The Long Game by Jennifer Lynn Barnes

The Long Game Cover

Review of audiobook version of this YA political thriller

The Long Game (The Fixer #2) by Jennifer Lynn Barnes

Reading Level: Young Adult
Release Date: June 7, 2016
Publisher: Bloomsbury USA Childrens
Pages: 368 pages
Source: Library
Reviewed By: Kate McMurry

This young adult (YA) political thriller is a sequel to The Fixer, which is also the name of this series. This is not a standalone novel. It is important to read The Fixer first. (Note that, if you have not read The Fixer, this review will, inevitably, be somewhat of a spoiler for it.) This book picks up almost immediately in story time after the conclusion of The Fixer.

This story continues to be set in the high-stakes venue of Washington, DC. Tess, a 16-year-old half-orphan, now knows who her biological mother is, 34-year-old Ivy, her current guardian, and whom Tess had previously been told all her life was her older sister. Tess also now knows who her long-deceased biological father was and, as a result, she has been taken under the wing of her paternal grandfather, known in DC as the “King Maker.” He is the ultimate political power-broker in DC, and as her former mentor, he taught Ivy everything she knows about fixing (basically, covering up) career-busting scandals for powerful politicians and/or their close family members.

Readers are informed at the end of Book 1 that there were four co-conspirators involved in the inciting incident of that story, the treasonous act of murdering the Chief Justice of the Supreme Court. However, by the end of Book 1, only three of the four have been revealed and destroyed, and the mystery of the fourth conspirator remains to be solved in Book 2. By the end of Book 2, that vital story question is resolved completely when the mystery of the fourth conspirator is solved, and in a very surprising way.

In this book, in the midst of a horrifyingly dangerous, “no win” hostage situation caused by a ruthless band of terrorists, Tess displays yet again, as in Book 1, a willingness to courageously risk her life to rescue family, friends and acquaintances from death. In the midst of her trials by fire, her innate fixer abilities are honed and expanded and become, in many ways, as profound as those of her mother and grandfather.

This book is a real nail-biter, and fans of thrillers in general, and YA thrillers in specific, will likely find this an enjoyable read. As is the case in Book 1, and which is common for this author in many of her other YA books, happily-ever-after romance is not a feature of her writing. This author seems to be much more interested in writing adventurous, “girl power” stories. Thus, to the degree that there is any romance in this book, it is done as a gender-bending twist of a common trope within male-dominated thrillers. The author throws in a romantic complication between the heroine and a teen boy which exists solely to ratchet up the stakes of the main, thriller plot, not for the sake of romance itself. I say this because, for me, the romantic subplot came out of the blue. There had been zero romance or even subtle, un-acted-upon sexual chemistry between the heroine and her romantic interest prior to extreme danger sparking a brief flare of heat between them in the form of a single, intense kiss.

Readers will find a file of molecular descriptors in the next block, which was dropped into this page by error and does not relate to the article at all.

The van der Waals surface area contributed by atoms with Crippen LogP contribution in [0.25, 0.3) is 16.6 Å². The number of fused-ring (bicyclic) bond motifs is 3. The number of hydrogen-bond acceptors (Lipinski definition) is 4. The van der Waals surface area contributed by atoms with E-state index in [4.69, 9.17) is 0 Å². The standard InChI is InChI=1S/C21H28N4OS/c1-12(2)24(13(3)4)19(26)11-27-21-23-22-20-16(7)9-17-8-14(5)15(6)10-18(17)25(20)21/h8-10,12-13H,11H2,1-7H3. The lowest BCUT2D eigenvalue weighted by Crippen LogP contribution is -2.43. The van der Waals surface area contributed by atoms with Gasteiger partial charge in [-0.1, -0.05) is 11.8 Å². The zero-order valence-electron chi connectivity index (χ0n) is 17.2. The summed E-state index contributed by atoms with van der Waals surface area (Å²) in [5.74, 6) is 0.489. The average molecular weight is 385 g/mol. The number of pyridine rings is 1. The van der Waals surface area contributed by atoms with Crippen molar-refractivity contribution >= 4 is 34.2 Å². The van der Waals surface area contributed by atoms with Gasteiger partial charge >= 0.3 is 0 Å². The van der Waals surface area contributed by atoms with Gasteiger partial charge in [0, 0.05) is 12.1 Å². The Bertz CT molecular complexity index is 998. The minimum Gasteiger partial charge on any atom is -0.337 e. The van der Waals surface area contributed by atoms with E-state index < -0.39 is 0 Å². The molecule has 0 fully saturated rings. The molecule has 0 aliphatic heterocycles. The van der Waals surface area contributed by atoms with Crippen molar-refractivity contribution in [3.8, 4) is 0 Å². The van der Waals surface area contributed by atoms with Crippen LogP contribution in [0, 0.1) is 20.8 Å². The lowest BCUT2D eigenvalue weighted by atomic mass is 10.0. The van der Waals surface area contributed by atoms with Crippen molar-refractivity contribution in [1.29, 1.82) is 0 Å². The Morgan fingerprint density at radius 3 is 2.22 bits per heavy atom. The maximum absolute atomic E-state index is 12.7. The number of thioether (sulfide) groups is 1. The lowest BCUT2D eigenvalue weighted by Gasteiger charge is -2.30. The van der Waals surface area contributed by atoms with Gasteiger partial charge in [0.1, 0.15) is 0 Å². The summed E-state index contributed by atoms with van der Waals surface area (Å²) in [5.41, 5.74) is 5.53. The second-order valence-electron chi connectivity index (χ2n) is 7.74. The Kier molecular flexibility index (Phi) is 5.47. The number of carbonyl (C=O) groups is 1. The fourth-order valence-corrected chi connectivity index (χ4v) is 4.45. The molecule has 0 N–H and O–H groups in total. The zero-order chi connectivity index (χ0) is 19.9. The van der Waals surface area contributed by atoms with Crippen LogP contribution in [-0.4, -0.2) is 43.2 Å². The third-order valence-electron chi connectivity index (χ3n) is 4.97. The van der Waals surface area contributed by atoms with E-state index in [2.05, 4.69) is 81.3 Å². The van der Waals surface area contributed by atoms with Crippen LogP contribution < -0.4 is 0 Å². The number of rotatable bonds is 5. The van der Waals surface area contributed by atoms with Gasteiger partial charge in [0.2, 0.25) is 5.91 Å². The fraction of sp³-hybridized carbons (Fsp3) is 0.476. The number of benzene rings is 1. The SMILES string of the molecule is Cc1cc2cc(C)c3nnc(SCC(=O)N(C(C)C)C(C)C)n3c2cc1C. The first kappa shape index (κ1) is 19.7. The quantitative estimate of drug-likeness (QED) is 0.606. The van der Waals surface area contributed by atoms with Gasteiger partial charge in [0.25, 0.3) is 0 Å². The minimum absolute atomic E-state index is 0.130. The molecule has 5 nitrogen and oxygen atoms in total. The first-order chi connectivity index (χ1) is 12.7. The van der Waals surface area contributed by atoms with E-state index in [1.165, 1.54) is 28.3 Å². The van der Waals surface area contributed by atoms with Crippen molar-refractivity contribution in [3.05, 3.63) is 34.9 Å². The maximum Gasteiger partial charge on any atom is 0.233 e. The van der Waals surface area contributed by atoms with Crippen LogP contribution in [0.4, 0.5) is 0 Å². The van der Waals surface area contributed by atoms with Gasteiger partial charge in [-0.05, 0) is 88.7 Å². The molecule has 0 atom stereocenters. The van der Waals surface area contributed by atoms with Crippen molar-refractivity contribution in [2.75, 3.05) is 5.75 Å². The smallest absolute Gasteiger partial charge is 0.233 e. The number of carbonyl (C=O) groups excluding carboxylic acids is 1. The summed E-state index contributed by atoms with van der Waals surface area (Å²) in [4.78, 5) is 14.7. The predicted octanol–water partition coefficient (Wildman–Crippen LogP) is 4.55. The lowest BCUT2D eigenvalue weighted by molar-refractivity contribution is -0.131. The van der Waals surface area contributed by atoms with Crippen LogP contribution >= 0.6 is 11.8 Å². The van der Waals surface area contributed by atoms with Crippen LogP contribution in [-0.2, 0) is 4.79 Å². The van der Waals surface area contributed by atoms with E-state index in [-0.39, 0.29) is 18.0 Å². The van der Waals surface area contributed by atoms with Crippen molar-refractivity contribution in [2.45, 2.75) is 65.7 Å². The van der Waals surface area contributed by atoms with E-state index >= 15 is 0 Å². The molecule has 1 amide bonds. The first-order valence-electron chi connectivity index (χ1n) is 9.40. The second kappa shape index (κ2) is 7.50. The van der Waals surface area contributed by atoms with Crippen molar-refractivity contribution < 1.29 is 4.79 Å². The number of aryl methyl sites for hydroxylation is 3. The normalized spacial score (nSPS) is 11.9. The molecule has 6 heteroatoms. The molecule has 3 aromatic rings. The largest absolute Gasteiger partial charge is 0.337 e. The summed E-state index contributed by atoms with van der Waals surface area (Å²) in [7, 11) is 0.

I also personally felt that the motivation of several second-tier villains and dozens of no-name, bit-part sub-villains made little sense, if one accepts that a Prime Directive of all ignoble villains is to never box themselves into a corner where their own evil hides are irretrievably at risk. But since this story moves along at a bruisingly fast clip, very likely most readers will either not notice a lack of basic, self-preservation instinct in many of the vicious villains, or not mind if they do notice this lack since it contributes mightily to a crucial element of all thrillers, that the heroine must be in constant, agonizing danger where her very existence might be snuffed out at any moment.

There are strong hints laid down by the author in this book that its well-defined, perilous story-world and its honorable and brave heroine have, together, great potential for many more adventures in possible future books in this series. However, since Book 1 was published in 2015 and Book 2 in 2016, I have a feeling that the author may have decided to abandon the series where it stands. Fortunately, none of the hints for future story ideas consist of the author leaving any loose ends from the main plot in this book in the form of a reader-enraging cliffhanger.

I experienced this book as an audiobook. The narrator, who narrates both books in this series, has a high-pitched voice that continued to be as irritating to me for this book as it was for Book 1. Especially so whenever she attempts, and fails, to adequately portray male voices. However, unlike what seems to be the vast majority of female narrators of YA fiction, she does not narrate the heroine as a perpetual whiner, which is a huge relief. Whine-narrators make YA audiobooks unbearable for me to listen to.

Parental advisory: Since this book has no underage drinking, smoking, drugs, foul language, or sex, this book could be potentially G-rated in that regard. However, because of the extensive amounts of violence, some of it graphic (which is a feature, not a bug, of thrillers), I would describe this book as PG-13 overall.

I rate this book as follows:

Heroine: 5

Subcharacters: 4

Romantic Subplot: 3

Thriller Plot: 3

Worldbuilding: 3

Writing: 4

Overall for the Book Itself: 3.7 rounded to 4

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